Characteristics[edit | edit source]
The part of the bank that the public had access to, such as the front entrance and bank teller desks, were not visited by Max during his investigation of the bank; the vault door to that area of the bank remained sealed. The vault area was where the bank kept the majority of its valuables, including Vaults A and C which held valuable documents (such as bonds) and most likely paper money. Vault B contained the bank's gold bars and the vault itself was larger due to the size of the gold being stored there. The controls for the vault doors were in the central room where all three vaults could be opened as well as accessed, and it was also where the vault door to the front area of the bank was located.
Events[edit | edit source]
In 2001, when he was looking for Alex Balder in the Roscoe Street Station and exploring a nearby old, abandoned section of the station, Max Payne discovered Roscoe Bank with a hole blasted in its wall. Criminals associated with the Mafia detonated the wall to access the bank vault from the abandoned subway as part of a complex bank heist operation, which involved a large number of perpetrators.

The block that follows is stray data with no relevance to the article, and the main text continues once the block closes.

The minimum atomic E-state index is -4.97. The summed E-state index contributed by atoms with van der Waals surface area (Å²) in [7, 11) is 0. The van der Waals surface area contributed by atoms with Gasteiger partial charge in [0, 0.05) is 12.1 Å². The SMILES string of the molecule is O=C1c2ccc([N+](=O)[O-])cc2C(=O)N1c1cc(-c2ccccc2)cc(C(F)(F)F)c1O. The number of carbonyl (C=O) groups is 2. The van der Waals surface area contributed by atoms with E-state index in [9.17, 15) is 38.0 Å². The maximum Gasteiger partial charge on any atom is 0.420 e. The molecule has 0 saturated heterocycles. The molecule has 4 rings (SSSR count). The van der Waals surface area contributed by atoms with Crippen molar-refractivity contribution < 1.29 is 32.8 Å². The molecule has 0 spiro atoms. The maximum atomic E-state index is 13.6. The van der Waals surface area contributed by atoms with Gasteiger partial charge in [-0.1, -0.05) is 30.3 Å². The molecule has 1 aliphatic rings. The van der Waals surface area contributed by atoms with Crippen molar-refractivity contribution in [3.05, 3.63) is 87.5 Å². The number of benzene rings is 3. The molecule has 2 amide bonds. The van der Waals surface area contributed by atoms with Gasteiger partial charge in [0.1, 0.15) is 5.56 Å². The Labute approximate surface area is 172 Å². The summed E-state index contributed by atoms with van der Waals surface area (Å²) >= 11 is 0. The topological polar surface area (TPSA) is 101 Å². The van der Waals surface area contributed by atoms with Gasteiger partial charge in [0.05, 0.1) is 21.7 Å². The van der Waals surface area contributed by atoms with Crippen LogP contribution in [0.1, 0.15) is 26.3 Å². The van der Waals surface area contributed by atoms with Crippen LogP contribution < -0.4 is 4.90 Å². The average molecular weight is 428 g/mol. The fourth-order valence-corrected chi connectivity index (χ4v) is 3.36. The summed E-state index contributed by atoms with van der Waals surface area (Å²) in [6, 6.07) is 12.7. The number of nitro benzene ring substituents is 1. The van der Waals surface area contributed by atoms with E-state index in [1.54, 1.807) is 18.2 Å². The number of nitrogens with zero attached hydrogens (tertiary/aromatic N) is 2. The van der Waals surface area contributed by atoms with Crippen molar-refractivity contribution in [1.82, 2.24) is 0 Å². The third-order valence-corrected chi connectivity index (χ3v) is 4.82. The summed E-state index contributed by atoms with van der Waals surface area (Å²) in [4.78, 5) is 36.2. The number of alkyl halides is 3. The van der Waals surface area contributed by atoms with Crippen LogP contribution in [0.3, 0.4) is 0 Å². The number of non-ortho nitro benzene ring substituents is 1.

Inside the bank, Payne shot every mobster and answered a ringing phone to speak to deputy chief Jim Bravura on the other end of the line. Bravura had mistaken Payne for one of the bank robbers and told Max to give himself and his associates up to the police.
Max Payne hung up on Bravura then took a detonator left by the goons and used it to blow up a welded door located back in the subway, which opened the door; the door led to one of the ticket booths near the entrance of the newer Roscoe subway station.
Weapons Located[edit | edit source]
Trivia[edit | edit source]
- The Roscoe bank logo (see article gallery) is similar to the logo Bank of America had from 1969-1998, which can be viewed here.